COVID-19, Brazil and China shaping markets moving forward

By Doug Tenney, Leist Mercantile

South America and U.S. weather, domestic and world demand for grains, COVID-19, and the vaccines will be the major price drivers for at least the first four months of 2021. Digging deeper into that topic, Brazil weather has had a major influence on soybean prices since September. The January and March 2021 CBOT soybean contracts flirted with strong resistance at $12 multiple times the first half of December. Yet, the lack of breaking resistance provided significant choppy, volatile price activity. It’s no surprise the funds continue to be long corn, soybeans, and wheat, while getting even longer compared to their September levels. Higher price action is anticipated in coming weeks and months. Mid-December one analyst suggested the charts were negative but fundamentals were bullish for grains.

The Dec. 10 USDA monthly WASDE report was expected to provide little change compared to the November report. The surprise was, even fewer changes actually took place. Just prior to the report release, soybeans were up 16 cents. The market expected U.S. soybean exports to increase. They did not. In addition, with the dry weather in Brazil last fall, expectations were high for a reduction in Brazil soybean production, which in November was 133 million tons. USDA published no change. Disappointment was strong and quickly apparent as soybeans closed 5 to 6 cents lower that day. In that report, USDA chose not to increase U.S. soybean and corn exports in spite of strong export activity this fall. The Dec. 10 report yielded just two demand changes when looking at U.S. corn, soybeans, and wheat. There were no changes for corn or its exports. Soybean exports were unchanged while soybean crush was up 15 million bushels. Wheat exports increased 10 million bushels.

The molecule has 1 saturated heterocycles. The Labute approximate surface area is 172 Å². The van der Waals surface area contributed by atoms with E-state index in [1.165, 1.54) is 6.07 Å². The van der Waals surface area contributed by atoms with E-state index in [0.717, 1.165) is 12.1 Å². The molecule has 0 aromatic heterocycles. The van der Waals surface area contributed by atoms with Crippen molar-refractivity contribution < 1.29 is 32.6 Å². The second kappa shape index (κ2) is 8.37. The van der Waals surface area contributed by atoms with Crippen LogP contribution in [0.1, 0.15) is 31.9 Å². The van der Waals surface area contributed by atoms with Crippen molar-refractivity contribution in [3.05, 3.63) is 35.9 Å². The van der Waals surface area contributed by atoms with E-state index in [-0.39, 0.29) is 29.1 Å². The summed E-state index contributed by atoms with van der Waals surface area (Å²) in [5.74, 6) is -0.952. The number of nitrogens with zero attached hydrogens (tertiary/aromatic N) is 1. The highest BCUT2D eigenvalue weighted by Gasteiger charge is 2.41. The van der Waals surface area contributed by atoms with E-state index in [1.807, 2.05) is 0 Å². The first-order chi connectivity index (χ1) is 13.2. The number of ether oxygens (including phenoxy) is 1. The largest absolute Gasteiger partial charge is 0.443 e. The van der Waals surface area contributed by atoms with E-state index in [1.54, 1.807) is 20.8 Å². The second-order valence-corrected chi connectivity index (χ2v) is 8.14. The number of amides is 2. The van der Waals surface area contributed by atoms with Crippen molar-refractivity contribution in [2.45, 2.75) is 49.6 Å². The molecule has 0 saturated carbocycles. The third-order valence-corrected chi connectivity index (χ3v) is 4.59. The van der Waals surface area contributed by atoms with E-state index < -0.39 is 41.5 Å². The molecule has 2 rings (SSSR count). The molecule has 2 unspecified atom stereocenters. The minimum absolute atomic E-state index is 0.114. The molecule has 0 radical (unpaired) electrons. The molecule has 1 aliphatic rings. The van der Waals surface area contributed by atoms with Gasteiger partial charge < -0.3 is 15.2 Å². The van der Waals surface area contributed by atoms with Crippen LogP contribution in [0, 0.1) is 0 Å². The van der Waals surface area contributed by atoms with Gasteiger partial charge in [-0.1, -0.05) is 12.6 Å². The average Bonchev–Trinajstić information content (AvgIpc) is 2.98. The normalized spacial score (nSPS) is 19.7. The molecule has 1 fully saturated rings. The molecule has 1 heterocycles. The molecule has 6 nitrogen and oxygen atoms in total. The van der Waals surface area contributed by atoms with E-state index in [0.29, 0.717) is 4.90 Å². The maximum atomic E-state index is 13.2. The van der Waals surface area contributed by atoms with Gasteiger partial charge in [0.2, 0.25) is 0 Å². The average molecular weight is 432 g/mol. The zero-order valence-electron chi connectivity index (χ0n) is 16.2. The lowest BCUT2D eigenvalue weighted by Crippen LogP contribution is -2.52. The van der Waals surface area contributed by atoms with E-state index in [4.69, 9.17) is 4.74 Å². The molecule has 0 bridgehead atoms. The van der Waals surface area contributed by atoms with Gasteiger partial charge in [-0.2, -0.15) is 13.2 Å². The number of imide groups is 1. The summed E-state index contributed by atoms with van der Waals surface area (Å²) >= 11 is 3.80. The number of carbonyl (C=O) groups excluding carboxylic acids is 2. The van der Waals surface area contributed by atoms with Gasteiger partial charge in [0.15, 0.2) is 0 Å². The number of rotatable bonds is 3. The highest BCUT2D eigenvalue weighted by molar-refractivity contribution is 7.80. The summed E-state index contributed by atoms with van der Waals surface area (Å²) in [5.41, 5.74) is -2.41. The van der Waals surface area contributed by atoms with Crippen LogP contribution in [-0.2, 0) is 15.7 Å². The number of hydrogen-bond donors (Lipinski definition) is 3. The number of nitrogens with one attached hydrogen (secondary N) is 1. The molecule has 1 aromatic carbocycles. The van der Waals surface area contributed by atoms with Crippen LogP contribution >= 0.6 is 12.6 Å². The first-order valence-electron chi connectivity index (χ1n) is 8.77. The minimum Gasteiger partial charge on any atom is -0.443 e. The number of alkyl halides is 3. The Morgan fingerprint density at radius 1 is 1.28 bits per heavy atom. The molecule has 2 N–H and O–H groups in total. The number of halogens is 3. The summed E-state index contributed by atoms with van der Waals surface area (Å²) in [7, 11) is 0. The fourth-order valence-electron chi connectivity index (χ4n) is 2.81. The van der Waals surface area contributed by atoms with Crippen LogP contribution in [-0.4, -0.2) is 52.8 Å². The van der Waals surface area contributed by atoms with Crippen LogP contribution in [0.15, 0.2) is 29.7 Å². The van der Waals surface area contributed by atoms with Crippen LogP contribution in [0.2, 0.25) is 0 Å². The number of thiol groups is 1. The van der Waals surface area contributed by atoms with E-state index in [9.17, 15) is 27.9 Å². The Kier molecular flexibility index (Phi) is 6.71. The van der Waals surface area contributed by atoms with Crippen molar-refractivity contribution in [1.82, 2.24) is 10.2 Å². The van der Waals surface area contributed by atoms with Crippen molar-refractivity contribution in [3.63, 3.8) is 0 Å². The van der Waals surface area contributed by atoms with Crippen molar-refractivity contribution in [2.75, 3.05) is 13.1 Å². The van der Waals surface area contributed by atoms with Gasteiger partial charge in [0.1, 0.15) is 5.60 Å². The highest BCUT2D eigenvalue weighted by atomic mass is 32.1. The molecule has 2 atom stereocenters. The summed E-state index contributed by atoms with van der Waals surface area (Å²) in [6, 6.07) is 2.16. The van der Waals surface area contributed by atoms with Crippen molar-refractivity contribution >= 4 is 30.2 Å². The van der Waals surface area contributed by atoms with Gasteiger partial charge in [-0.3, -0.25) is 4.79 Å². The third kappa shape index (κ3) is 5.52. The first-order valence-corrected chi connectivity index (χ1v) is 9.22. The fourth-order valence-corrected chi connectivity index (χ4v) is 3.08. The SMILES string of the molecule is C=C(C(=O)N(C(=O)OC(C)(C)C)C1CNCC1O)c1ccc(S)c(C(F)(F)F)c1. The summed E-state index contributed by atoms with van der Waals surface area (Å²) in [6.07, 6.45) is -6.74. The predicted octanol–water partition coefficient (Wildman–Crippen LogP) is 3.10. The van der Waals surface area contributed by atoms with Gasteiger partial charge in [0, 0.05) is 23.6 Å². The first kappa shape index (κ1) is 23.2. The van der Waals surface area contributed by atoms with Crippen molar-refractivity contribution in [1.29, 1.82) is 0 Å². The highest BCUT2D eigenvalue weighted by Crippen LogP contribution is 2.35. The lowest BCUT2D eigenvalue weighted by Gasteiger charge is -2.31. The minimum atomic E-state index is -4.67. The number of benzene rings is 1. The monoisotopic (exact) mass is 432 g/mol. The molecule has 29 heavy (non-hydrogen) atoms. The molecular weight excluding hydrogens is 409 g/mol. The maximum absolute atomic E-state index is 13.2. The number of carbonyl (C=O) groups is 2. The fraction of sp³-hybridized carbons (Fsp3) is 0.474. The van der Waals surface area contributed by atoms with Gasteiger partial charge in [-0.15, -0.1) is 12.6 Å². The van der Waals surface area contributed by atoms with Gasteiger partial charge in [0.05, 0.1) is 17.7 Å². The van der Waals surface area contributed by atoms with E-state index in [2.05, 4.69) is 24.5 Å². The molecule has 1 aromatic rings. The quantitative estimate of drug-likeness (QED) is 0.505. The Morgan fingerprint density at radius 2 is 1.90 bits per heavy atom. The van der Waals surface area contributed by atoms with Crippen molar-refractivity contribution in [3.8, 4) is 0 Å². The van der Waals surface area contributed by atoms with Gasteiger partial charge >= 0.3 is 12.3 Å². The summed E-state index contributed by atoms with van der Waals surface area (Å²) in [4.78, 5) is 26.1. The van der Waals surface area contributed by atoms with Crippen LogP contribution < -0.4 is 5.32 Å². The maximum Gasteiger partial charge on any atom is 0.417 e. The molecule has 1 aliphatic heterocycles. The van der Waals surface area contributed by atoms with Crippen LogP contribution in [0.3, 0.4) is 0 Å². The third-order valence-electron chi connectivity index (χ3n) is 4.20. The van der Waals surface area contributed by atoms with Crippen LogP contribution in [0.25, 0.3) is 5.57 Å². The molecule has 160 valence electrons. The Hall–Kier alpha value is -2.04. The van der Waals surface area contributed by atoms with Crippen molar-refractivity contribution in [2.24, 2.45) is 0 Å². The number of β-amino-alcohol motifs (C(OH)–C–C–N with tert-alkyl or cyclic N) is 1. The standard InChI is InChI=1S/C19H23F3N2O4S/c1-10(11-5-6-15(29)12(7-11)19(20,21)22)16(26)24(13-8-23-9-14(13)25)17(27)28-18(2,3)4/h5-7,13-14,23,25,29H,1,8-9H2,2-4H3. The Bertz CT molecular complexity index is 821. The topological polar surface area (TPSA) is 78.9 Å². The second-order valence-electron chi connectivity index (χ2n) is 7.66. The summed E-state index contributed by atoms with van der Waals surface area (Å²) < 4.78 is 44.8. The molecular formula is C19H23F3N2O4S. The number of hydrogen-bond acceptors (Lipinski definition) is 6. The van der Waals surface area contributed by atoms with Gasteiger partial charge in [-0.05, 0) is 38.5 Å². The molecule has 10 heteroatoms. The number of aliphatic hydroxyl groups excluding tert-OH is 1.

U.S. soybean exports in November posted a new record 2-week total at 195 million bushels. On Dec. 7, the US had exported 1.081 billion bushels of soybeans compared to the same date last year of just 638 million bushels. Soybean export sales to date were at 88% of total exports expected. Also, on Dec. 7, the 5-year average for soybean sales was only 63% of total exports expected. U.S. corn export sales on that same date were 67% of total expected compared to the 5-year average of 43%.

The U.S. continues to be the only game in town for soybean exports and has been for months. Brazil is not expected to have supplies available for export until mid-February at the earliest. In addition, U.S. corn export values have consistently been the cheapest source of corn in the world.

China has been actively buying U.S. corn for April and May delivery. They have been also seeking U.S. values for soybeans out into the summer for July and August delivery.

Both U.S. corn and soybean export sales are phenomenal as they are over 20 points above the 5-year sales as noted above. Additional increases for U.S. corn and soybean exports would seem to be just around the corner. Many are expecting the Jan. 12, 2021 WASDE report to be bullish. Expected to increase are U.S. corn and soybean exports. In addition, Brazil soybean production is expected to drop in the months ahead, with some private analysts suggesting that number could be as low as 126 million tons. Currently, it is 133 million tons.

The Dec. 10 USDA WASDE was not a bullish report. It broke a string of consecutive bullish reports dating back to the Sept. 30 grain stocks report. In another positive note for corn, usage for ethanol production has returned to levels seen in early 2020 before the onset of COVID-19 in the U.S. when 94 to 98 million bushels of corn were used on a weekly basis. The latest numbers in mid-December had 100 million bushels of corn used. However, note that March corn values and beyond at some ethanol plants fall off drastically as they desire to avoid unforeseen risk in the following months.

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